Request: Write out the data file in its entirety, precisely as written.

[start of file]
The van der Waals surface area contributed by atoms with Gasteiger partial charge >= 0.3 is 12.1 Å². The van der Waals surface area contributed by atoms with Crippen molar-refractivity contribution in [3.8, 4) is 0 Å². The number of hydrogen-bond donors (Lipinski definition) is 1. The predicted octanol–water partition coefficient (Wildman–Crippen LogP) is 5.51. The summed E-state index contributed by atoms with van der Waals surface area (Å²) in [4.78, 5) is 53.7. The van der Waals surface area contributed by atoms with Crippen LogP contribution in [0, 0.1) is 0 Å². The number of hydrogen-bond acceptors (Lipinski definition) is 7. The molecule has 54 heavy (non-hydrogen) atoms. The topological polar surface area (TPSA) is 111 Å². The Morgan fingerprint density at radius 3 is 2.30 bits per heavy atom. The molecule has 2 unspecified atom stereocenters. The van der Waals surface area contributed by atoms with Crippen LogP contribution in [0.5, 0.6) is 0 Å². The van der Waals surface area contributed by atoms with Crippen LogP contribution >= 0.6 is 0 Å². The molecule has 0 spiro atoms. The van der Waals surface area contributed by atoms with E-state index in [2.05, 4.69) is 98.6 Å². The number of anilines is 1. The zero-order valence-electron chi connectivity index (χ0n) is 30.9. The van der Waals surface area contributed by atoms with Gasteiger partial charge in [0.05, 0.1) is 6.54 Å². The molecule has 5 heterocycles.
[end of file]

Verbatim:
The van der Waals surface area contributed by atoms with Gasteiger partial charge >= 0.3 is 12.1 Å². The van der Waals surface area contributed by atoms with Crippen molar-refractivity contribution in [3.8, 4) is 0 Å². The number of hydrogen-bond donors (Lipinski definition) is 1. The predicted octanol–water partition coefficient (Wildman–Crippen LogP) is 5.51. The summed E-state index contributed by atoms with van der Waals surface area (Å²) in [4.78, 5) is 53.7. The van der Waals surface area contributed by atoms with Crippen LogP contribution in [0, 0.1) is 0 Å². The number of hydrogen-bond acceptors (Lipinski definition) is 7. The molecule has 54 heavy (non-hydrogen) atoms. The topological polar surface area (TPSA) is 111 Å². The Morgan fingerprint density at radius 3 is 2.30 bits per heavy atom. The molecule has 2 unspecified atom stereocenters. The van der Waals surface area contributed by atoms with Crippen LogP contribution in [0.5, 0.6) is 0 Å². The van der Waals surface area contributed by atoms with Crippen LogP contribution >= 0.6 is 0 Å². The molecule has 0 spiro atoms. The van der Waals surface area contributed by atoms with E-state index in [2.05, 4.69) is 98.6 Å². The number of anilines is 1. The zero-order valence-electron chi connectivity index (χ0n) is 30.9. The van der Waals surface area contributed by atoms with Gasteiger partial charge in [0.05, 0.1) is 6.54 Å². The molecule has 5 heterocycles.